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Album Review: Cerebral Ballzy – Jaded & Faded

2 min read

From the romanticism of Richard Hell to the righteousness of Ian Mackaye, America’s east coast has a rich punk heritage. With the long-awaited release of Cerebral Ballzy’s second album, Jaded & Faded, it appears the New York upstarts have taken their time to draw from history and reiterate the possibilities of punk rock.

Cerebral Ballzy - Jaded and FadedThis album is just as gnarled and tight-knuckled as their first. True to form, 13 songs in under half an hour. This time, though, it’s a more diverse half hour. Guitars are fuzzed out and rearing to go alongside a punchier rhythm section, thanks to their new drummer, Todd Kogut, who has a greater groove sensibility. No song is exactly straight forward, there are plenty of frenetic changes. They’ll still flay and thrash you with tracks like Parade Of Idiots and Speed Wobbles, allowing continuing comparison with Bad Brains. They also bring out the mid-tempo power-pop tracks like Better In Leather and Pretty In The City displaying their appreciation of the 70’s.

But it’s not an entirely retrograde affair. Frontman Honor Titus, with his versatile but no less appropriate vocals, has shown himself to be quite an open-minded and forward thinking person. Particularly when elaborating on what it means to be punk. Not that his lyrics convey this, on the surface they’re largely juvenile e.g. skateboarding, sex, greasy food etc. There are moments of experimentation. Particularly with sounds and rhythm, possibly encouraged by producer, Dave Sitek (of TV On The Radio). The experimentation widens the scope of their sound and brings more modern comparisons like the early, brattish sound of Arctic Monkeys on Lonely As America, or even Bloc Party on Be Your Toy. With these comparisons a staunch punk may well scratch their Cerebral Ballzy sticker off of their deck out of contempt but with liberal definitions comes more challenges to the norm, stimulating, for better or for worse, more cultural punks.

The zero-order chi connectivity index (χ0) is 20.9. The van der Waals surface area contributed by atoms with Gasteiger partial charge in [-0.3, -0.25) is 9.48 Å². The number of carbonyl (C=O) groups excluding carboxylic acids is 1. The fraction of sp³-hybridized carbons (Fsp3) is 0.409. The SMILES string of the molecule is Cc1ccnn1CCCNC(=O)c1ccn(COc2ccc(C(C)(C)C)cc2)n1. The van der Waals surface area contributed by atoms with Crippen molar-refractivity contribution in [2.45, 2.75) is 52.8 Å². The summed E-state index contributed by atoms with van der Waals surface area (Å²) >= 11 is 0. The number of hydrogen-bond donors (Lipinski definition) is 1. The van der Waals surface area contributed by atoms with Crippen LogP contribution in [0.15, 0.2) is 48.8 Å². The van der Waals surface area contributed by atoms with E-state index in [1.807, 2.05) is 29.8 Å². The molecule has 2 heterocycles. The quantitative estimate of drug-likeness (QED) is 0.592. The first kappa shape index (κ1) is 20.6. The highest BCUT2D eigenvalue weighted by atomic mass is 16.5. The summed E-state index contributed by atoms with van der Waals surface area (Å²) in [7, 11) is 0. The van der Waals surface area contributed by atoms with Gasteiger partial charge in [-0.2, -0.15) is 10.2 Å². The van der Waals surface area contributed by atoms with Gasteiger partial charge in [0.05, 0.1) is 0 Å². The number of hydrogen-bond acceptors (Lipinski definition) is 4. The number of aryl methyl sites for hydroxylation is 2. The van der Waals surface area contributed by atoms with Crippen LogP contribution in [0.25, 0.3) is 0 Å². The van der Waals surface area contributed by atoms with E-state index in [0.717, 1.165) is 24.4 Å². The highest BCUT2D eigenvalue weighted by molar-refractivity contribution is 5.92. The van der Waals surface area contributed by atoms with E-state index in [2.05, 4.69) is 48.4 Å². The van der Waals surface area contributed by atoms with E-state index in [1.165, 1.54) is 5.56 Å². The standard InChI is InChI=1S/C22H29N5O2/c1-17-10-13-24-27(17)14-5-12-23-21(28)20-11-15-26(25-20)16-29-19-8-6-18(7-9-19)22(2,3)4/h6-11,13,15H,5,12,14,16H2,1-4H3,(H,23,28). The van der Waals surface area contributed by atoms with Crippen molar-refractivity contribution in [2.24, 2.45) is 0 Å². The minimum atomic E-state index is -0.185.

Cerebral Ballzy have cultivated an album that is worth putting on loudly for the kids and the ‘Been-there-done-thats’. It’s also worth investigating culturally because this kind of comprehensive yet condensed sense of punk rock is probably one of the reasons why their label owner Julian Casablancas has labelled them “…the coolest band in the world at the moment”.